You know you should do something special, like set the table and put out real plates (as opposed to paper ones) or go out for a walk, but whom are you kidding? You’re just going to lay on the couch and watch to see which one of your kids will trip over the heap of toys on the floor first.
Shabbat fatigue was even a thing before the pandemic, especially for women. But when your kids are home every day and you’re not going to synagogue or hosting guests on Shabbat, the only difference between Friday and Saturday is that you eat more during the latter (half of that eating is related to elevating Shabbat with good food and the other half is related to stress-eating because your children are using your underwear and a twig as a slingshot).
For Orthodox families who may choose to keep their children at home during the week, especially if one of them is immunocompromised (private and religious schools are currently open in Los Angeles County), the only difference between Friday and Saturday, in addition to eating more, is that there are no electronics to keep the kids amused on Shabbat. In fact, by the time Shabbat ends, some parents are ready to lick a door handle and end it all.
It’s a strange thing. The days flow in and out until Tuesday feels like Monday, Friday feels like Wednesday and Saturday feels like Thursday — without the electronic devices to keep you working or entertained. Sometimes, the days leading up to Shabbat feel less like a flow and more like a pack of playing cards stuck together with peanut butter. If Shabbat is supposed to be the queen of the week (the Kabbalists believe that as the seventh day of the week, Shabbat corresponds to the seventh attribute of G-d, which is royalty), that queen seems permanently stuck to a plebeian “six” or “eight” card.
My husband and I are very blessed that our children’s Jewish school reopened this fall. Because of this, we try to appreciate the time we get to spend with our kids on Saturday, without the noise of devices. But without guests, it just doesn’t feel like Shabbat.
Without guests, it just doesn’t feel like Shabbat.
Before the pandemic, we hosted Shabbat lunch every week without fail. In fact, that’s what I looked forward to throughout the week: Shabbat lunch with friends (and often, their kids, who entertained our kids). Thursday trips to the supermarket to shop for Shabbat meals was exciting and meaningful. What would my sister love for lunch? What would all the kids love for dessert?
For the past 11 months, with Shabbat guests out of the equation, I don’t even go to the supermarket on Thursdays. Instead, I scrap together whatever I’ve made throughout the week into something edible for Friday and Saturday. Without Shabbat guests, I don’t feel like cooking extra special food (if you’re my husband and you’re reading this, you and the kids are still very special, but I’m not bringing out the saffron or homemade sushi until there’s at least one guest at the table, even if it’s the exterminator).
Maybe it’s because my kids are so little (ages three and five) and don’t appreciate the difference between kabob and kooft (a wonderful Persian word for generic “crap”) or because my husband is eating much healthier, but I refuse to caramelize onions in an air fryer. Or maybe it’s always more fun to cook for guests than for your own immediate family. Either way, I just don’t feel like going all out, the way I used to.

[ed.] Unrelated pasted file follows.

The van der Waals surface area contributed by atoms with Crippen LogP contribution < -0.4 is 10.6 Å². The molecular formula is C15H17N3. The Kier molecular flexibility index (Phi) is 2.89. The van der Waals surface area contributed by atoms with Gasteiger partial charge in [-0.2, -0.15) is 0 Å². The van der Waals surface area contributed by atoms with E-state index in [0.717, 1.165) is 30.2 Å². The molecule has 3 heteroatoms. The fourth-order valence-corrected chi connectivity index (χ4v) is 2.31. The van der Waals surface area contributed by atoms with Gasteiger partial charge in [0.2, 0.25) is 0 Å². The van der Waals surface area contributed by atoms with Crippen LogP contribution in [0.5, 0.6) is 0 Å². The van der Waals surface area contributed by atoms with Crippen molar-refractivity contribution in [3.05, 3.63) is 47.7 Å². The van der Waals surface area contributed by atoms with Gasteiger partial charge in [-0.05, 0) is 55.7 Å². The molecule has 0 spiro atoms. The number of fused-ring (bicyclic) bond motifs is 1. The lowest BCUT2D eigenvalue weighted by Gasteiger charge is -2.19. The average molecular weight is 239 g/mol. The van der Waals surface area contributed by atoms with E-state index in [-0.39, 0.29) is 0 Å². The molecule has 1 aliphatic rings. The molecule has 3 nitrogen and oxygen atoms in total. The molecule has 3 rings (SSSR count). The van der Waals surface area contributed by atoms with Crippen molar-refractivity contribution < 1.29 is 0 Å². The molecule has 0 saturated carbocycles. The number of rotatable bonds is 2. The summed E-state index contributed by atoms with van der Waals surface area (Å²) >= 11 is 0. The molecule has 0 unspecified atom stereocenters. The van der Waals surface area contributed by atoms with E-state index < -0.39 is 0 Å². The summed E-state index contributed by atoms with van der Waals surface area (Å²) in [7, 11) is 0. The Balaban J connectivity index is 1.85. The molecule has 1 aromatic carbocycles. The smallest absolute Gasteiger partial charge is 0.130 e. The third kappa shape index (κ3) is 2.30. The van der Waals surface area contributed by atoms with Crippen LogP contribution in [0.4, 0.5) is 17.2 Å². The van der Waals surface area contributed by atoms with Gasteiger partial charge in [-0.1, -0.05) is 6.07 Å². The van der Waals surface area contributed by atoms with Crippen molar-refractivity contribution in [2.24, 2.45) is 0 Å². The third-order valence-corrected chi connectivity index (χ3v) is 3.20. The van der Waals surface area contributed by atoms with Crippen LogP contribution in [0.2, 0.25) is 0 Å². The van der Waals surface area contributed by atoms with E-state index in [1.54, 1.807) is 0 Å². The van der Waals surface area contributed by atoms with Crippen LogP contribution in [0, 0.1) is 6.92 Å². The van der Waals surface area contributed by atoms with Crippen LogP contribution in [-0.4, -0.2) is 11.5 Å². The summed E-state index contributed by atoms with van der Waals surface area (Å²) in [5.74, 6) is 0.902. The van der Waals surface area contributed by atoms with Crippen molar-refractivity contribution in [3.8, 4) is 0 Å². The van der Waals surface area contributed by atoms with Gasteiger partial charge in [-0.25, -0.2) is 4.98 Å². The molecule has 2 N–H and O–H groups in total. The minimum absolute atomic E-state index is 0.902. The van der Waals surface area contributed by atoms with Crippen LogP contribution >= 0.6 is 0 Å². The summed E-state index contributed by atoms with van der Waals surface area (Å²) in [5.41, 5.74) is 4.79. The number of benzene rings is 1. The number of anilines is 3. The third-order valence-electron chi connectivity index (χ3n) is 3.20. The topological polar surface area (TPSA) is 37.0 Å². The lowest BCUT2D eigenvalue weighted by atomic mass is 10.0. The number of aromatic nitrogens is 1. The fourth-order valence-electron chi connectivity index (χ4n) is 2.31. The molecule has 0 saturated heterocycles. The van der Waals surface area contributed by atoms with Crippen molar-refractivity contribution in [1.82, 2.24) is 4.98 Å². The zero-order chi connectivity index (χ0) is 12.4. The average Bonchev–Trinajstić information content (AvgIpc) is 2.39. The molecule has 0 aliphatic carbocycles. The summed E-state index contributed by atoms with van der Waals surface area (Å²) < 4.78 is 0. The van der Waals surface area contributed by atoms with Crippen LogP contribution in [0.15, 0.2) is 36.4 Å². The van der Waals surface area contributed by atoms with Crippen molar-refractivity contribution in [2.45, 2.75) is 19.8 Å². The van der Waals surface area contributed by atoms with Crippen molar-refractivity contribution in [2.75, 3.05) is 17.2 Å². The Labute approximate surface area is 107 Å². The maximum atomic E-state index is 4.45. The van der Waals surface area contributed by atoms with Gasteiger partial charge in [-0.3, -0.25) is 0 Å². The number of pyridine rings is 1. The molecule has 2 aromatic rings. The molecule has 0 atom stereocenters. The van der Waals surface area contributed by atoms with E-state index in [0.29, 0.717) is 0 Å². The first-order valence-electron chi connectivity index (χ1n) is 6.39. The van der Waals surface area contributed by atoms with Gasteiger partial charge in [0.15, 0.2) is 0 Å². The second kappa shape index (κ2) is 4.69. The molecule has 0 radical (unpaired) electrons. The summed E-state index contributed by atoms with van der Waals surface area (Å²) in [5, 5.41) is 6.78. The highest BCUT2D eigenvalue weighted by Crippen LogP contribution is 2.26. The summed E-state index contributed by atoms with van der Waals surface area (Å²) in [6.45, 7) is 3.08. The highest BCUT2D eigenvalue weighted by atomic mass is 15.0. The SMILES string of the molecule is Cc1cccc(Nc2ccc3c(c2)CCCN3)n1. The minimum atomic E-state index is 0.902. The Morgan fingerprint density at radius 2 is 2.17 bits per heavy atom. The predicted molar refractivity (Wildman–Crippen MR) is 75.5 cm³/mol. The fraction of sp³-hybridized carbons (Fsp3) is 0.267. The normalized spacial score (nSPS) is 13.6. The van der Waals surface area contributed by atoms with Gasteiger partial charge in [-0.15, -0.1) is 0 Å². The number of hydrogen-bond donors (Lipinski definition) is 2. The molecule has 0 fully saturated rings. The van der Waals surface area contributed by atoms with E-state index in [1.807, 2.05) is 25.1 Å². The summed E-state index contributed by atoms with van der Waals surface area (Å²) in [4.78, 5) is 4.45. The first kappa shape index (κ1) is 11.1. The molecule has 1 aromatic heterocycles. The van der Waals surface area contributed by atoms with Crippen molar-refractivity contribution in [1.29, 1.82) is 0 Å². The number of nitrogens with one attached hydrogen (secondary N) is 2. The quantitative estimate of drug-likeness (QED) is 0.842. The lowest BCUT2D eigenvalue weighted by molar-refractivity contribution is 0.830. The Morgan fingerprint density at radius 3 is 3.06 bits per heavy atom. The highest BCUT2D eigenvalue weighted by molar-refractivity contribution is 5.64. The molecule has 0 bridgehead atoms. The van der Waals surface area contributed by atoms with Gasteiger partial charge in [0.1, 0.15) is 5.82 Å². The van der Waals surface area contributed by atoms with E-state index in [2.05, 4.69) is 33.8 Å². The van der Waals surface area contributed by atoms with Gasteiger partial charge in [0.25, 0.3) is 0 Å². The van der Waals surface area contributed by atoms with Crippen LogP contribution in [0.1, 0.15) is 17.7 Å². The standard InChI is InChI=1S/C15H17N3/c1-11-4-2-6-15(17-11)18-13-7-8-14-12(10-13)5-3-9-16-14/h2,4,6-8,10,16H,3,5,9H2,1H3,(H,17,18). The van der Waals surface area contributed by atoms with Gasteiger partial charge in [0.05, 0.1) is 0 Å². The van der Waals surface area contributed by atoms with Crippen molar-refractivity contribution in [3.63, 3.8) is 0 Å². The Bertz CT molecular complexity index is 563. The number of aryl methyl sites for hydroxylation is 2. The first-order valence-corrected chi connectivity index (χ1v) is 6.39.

Of course, I still try to elevate Shabbat. Last week, I cut up a sprig of parsley as a garnish for some stale pita bread I had bought in the middle of the week and served on Saturday.
I know I shouldn’t wait until after the pandemic to make Shabbat extra special, but I can’t help it. I love my family, but I miss our guests. We’re truly blessed to have an abundance of food every week, especially when so many Americans are suffering from food insecurity. But even overeating (or stress eating) is more fun with guests.
The truth is that I badly want Shabbat to be special. But amid a pandemic, I feel overloaded and lack the bandwidth to go that extra mile. I don’t even feel like spending a few minutes praying from my siddur or learning a little Torah. Instead, I either break up fights between the kids or sink into the couch and read that month’s issue of AAA Magazine. What’s new in the world of motor oil these days?
Before the pandemic, I used Shabbat as a time to catch up with my husband about the week. Now, there’s no catching up. I know exactly what he does all day because he works in the other room. And he knows exactly what I’ve been up to and, more importantly, who annoyed me that week.
One day, the guests will be back. Or at least, there’ll be one guest. It’ll start out small and grow exponentially until the whole table is filled. It’s like that famous line in “Field of Dreams”: “If you build it, he will come.”
And then, there’ll be enough real plates and saffron-infused food to elevate not one, but ten Shabbats, and we’ll make “L’chaims!” and thank G-d for our bounty, while the kids (and their friends) trip over a heap of toys in the other room.
Tabby Refael (on Twitter @RefaelTabby) is a Los Angeles based writer, speaker and activist.